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Let $f:ℝ^{r+1}→ℝ^{r+1}$ be a real analytic function. Assume that the determinant of its jacobian matrix is non zero for all $x∈ℝ^{r+1}$, i.e., for every point $x∈ℝ^{r+1}$, there exists a neighborhood about $x$ over which $f$ is locally invertible.

My question is: How I can prove that the jacobian matrix of the inverse function $f⁻¹$ is also non zero for all $x∈ℝ^{r+1}$?

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From the inverse function theorem we have that if $f$ is $C^1$ on some neighborhood $U$ of $\hat{x}$, and $Df(\hat{x})$ is invertible, then there exists some neighborhood $V$ of $f(\hat{x})$, and a $C^1$ function $\phi:V \to U$ such that $\phi(f(x)) = x$. Furthermore, $D \phi(f(\hat{x})) = (Df(\hat{x}))^{-1}$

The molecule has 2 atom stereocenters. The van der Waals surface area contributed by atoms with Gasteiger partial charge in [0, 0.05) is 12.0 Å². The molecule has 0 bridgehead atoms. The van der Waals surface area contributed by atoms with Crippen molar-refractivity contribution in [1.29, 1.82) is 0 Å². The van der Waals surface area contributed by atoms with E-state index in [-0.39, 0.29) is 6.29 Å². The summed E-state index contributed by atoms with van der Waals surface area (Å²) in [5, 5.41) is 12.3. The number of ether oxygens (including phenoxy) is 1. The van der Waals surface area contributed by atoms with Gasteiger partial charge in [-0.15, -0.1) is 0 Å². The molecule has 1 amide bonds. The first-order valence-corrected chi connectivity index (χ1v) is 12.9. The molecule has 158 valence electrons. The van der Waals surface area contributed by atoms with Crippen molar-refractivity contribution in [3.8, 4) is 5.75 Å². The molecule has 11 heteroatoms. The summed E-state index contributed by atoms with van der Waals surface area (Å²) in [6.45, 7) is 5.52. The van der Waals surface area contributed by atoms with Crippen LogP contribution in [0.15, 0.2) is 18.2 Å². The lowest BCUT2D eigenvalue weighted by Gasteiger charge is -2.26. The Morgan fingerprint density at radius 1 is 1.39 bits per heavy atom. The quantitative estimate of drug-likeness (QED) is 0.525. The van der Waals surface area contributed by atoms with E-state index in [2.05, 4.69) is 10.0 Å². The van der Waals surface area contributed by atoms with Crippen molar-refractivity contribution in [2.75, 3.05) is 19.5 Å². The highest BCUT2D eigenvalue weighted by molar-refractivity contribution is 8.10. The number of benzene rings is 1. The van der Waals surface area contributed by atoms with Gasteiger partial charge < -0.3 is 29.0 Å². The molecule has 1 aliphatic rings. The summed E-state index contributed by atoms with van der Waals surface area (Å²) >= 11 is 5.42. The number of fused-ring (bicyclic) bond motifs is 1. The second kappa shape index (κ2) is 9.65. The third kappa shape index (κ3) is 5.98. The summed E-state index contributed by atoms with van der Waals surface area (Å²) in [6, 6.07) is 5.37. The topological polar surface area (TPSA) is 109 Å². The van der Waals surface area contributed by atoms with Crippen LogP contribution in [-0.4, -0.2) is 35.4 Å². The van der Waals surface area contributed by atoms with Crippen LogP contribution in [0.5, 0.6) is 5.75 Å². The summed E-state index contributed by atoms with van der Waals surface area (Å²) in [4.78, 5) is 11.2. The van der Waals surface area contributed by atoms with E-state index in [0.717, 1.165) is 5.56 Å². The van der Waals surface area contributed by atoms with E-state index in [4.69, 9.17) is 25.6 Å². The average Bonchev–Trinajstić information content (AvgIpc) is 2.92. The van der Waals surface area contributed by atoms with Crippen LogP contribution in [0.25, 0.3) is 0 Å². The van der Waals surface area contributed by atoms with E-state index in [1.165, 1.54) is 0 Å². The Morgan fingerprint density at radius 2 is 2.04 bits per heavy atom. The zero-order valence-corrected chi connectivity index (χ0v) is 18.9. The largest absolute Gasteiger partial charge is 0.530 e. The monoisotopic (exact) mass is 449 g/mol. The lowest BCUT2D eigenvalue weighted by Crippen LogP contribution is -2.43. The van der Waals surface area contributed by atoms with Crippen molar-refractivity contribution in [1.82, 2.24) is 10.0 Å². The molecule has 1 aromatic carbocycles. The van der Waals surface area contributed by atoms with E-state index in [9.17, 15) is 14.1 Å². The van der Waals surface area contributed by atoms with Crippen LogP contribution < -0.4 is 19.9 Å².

If $f$ has an inverse, then we must have $f^{-1} = \phi$ on $V$, and hence $D(f^{-1})(f(\hat{x}) ) = (Df(\hat{x}))^{-1}$. Since $\det Df(\hat{x}) \neq 0$, it follows that $\frac{1}{\det Df(\hat{x})} \neq 0$, hence $\det D(f^{-1})(f(\hat{x}) ) \neq 0$.

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